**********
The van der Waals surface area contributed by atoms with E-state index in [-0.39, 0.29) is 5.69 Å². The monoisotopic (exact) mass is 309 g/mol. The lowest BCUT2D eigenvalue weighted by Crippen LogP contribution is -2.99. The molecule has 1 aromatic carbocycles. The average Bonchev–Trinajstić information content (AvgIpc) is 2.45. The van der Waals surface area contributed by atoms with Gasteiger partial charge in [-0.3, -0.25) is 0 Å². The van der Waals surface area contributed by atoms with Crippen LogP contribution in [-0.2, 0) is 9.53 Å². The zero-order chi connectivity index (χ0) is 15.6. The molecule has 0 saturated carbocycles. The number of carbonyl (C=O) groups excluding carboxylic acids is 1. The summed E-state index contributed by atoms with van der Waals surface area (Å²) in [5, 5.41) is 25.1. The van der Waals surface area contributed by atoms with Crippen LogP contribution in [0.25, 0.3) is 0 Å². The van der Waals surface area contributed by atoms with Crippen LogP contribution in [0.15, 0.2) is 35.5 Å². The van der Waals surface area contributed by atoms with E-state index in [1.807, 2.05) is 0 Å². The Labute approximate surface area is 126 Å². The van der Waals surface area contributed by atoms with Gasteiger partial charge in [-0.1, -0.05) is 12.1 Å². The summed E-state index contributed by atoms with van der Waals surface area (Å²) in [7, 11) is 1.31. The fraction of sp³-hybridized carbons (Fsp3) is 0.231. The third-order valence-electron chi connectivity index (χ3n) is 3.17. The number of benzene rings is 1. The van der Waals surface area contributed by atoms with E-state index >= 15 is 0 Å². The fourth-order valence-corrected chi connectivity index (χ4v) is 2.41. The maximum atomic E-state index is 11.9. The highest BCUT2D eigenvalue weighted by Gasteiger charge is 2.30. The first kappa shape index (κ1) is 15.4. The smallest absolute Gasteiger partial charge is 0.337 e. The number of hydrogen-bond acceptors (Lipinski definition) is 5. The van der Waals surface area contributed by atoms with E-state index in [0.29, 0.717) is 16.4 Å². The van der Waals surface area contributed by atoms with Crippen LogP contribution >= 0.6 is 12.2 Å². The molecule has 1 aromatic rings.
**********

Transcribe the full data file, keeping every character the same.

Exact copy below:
The van der Waals surface area contributed by atoms with E-state index in [-0.39, 0.29) is 5.69 Å². The monoisotopic (exact) mass is 309 g/mol. The lowest BCUT2D eigenvalue weighted by Crippen LogP contribution is -2.99. The molecule has 1 aromatic carbocycles. The average Bonchev–Trinajstić information content (AvgIpc) is 2.45. The van der Waals surface area contributed by atoms with Gasteiger partial charge in [-0.3, -0.25) is 0 Å². The van der Waals surface area contributed by atoms with Crippen LogP contribution in [-0.2, 0) is 9.53 Å². The zero-order chi connectivity index (χ0) is 15.6. The molecule has 0 saturated carbocycles. The number of carbonyl (C=O) groups excluding carboxylic acids is 1. The summed E-state index contributed by atoms with van der Waals surface area (Å²) in [5, 5.41) is 25.1. The van der Waals surface area contributed by atoms with Crippen LogP contribution in [0.25, 0.3) is 0 Å². The van der Waals surface area contributed by atoms with Crippen LogP contribution in [0.15, 0.2) is 35.5 Å². The van der Waals surface area contributed by atoms with E-state index in [1.807, 2.05) is 0 Å². The Labute approximate surface area is 126 Å². The van der Waals surface area contributed by atoms with Gasteiger partial charge in [-0.1, -0.05) is 12.1 Å². The summed E-state index contributed by atoms with van der Waals surface area (Å²) in [7, 11) is 1.31. The fraction of sp³-hybridized carbons (Fsp3) is 0.231. The third-order valence-electron chi connectivity index (χ3n) is 3.17. The number of benzene rings is 1. The van der Waals surface area contributed by atoms with E-state index >= 15 is 0 Å². The fourth-order valence-corrected chi connectivity index (χ4v) is 2.41. The maximum atomic E-state index is 11.9. The highest BCUT2D eigenvalue weighted by Gasteiger charge is 2.30. The first kappa shape index (κ1) is 15.4. The smallest absolute Gasteiger partial charge is 0.337 e. The number of hydrogen-bond acceptors (Lipinski definition) is 5. The van der Waals surface area contributed by atoms with E-state index in [0.29, 0.717) is 16.4 Å². The van der Waals surface area contributed by atoms with Crippen LogP contribution >= 0.6 is 12.2 Å². The molecule has 1 aromatic rings.